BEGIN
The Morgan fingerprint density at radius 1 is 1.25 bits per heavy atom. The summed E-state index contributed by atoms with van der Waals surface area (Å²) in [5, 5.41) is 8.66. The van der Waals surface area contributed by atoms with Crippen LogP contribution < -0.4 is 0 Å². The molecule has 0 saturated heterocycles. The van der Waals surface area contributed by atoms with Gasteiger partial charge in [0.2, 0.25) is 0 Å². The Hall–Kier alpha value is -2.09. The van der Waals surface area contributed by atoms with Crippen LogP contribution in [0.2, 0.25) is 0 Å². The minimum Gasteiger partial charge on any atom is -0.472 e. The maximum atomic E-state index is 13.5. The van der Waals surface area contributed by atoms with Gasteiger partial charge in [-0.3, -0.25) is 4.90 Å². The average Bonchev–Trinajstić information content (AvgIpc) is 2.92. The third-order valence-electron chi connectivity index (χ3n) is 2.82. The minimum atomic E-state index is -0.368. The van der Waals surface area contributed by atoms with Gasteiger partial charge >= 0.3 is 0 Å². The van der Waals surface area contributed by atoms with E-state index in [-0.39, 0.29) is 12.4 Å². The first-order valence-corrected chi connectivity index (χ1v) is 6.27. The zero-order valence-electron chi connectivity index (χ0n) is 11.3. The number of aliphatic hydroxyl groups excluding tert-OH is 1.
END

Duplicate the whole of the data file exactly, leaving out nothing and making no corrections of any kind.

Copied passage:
The Morgan fingerprint density at radius 1 is 1.25 bits per heavy atom. The summed E-state index contributed by atoms with van der Waals surface area (Å²) in [5, 5.41) is 8.66. The van der Waals surface area contributed by atoms with Crippen LogP contribution < -0.4 is 0 Å². The molecule has 0 saturated heterocycles. The van der Waals surface area contributed by atoms with Gasteiger partial charge in [0.2, 0.25) is 0 Å². The Hall–Kier alpha value is -2.09. The van der Waals surface area contributed by atoms with Crippen LogP contribution in [0.2, 0.25) is 0 Å². The minimum Gasteiger partial charge on any atom is -0.472 e. The maximum atomic E-state index is 13.5. The van der Waals surface area contributed by atoms with Gasteiger partial charge in [-0.3, -0.25) is 4.90 Å². The average Bonchev–Trinajstić information content (AvgIpc) is 2.92. The third-order valence-electron chi connectivity index (χ3n) is 2.82. The minimum atomic E-state index is -0.368. The van der Waals surface area contributed by atoms with Gasteiger partial charge >= 0.3 is 0 Å². The van der Waals surface area contributed by atoms with E-state index in [-0.39, 0.29) is 12.4 Å². The first-order valence-corrected chi connectivity index (χ1v) is 6.27. The zero-order valence-electron chi connectivity index (χ0n) is 11.3. The number of aliphatic hydroxyl groups excluding tert-OH is 1.